Tolerance for intolerance

SALEM, MA — On a holiday weekend, tourists congest the streets of this history-stained waterfront town. A ferry ride or a half hour drive from Boston — or, if you’re old enough —  a tour bus called the “Silver Fox” away, the town offers an easy getaway, the smell of salt air, seafood on the waterfront, brick streets, clapboard houses that stand as monument to our beginnings the way stone cathedrals might in an older nation, and the stray literary tie of the House of the Seven Gables. Salem could likely hold its own as a day trip destination with all that alone, but what happened there in 1692 — a story so  merciless, stupid and sad that it holds the worst of human nature to scrutiny — that’s the identity that sets this town apart from other seafront spots.

It is a story that could make this town a destination like Auschwitz, like ground zero in lower Manhattan, like the Oklahoma City Memorial, where people go to confront what happens when meanness, ignorance and self-interest are ignited by paranoia to spark lethal intolerance, and a place where people speak in quiet voices, and leave feeling at least a little, at least temporarily, changed.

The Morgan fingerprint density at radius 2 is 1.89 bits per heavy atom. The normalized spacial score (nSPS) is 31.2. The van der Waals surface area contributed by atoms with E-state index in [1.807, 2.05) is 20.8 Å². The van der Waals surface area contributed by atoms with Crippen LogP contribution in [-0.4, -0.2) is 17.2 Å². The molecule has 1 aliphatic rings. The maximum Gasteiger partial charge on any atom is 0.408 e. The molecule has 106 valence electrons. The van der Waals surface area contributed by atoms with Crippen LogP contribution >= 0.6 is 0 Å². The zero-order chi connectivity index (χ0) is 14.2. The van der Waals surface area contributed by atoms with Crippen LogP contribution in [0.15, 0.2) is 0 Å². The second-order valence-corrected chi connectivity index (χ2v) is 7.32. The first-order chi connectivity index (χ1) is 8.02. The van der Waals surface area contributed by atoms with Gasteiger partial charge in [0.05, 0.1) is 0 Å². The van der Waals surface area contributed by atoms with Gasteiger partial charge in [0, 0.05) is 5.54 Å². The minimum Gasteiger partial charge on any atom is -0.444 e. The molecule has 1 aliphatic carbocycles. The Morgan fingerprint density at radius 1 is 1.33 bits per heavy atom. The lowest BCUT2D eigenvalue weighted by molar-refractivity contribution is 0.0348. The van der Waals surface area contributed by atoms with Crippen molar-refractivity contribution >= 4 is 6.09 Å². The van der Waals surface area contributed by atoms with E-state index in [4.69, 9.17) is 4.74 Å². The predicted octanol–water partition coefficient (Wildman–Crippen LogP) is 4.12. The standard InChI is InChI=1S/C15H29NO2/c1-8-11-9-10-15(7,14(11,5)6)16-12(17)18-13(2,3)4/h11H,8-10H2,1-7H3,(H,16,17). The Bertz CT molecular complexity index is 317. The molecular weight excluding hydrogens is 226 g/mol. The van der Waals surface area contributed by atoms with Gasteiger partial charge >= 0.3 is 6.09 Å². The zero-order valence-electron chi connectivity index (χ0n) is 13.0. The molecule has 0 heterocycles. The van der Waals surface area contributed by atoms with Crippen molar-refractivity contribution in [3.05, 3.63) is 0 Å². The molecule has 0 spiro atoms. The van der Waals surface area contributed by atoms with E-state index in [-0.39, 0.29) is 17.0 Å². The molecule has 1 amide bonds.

That’s not what it’s like though. Tourists lick ice cream cones as they wander down streets lined with businesses that include psychic readers, “museums” with the words “haunted” or “dungeon” in their names, and souvenir shop windows filled with the town emblem of a black-gowned woman wearing a pointy broad-brimmed hat, riding a broomstick across the moonlight. There is a store called “The Broom Closet.” There is a stuffed doll in a witch costume tied to a lamppost. Halloween is a big deal here. The light-hearted approach to horror is a spectacle in its own right.

Then, if you wander off the path of a town burial ground, you find yourself in a quiet corner where stone benches jutting from rock walls invite you too take a load off. And if you do, you could look down and see this:

The fate of Giles Corey is immortalized in the town’s Witch Trial Memorial, dedicated by Elie Wiesel, inspired by the Vietnam War Memorial — a place you don’t realize you are in until you are surrounded by its harsh truths.

Then it is the powerful, inescapable place it should be; you can’t leave without seeing the last words of the victims of humanity commemorated there:

And yet it invites us all to confess, to everytime we turned our eyes from what we knew was wrong, because it was the safer thing to do.

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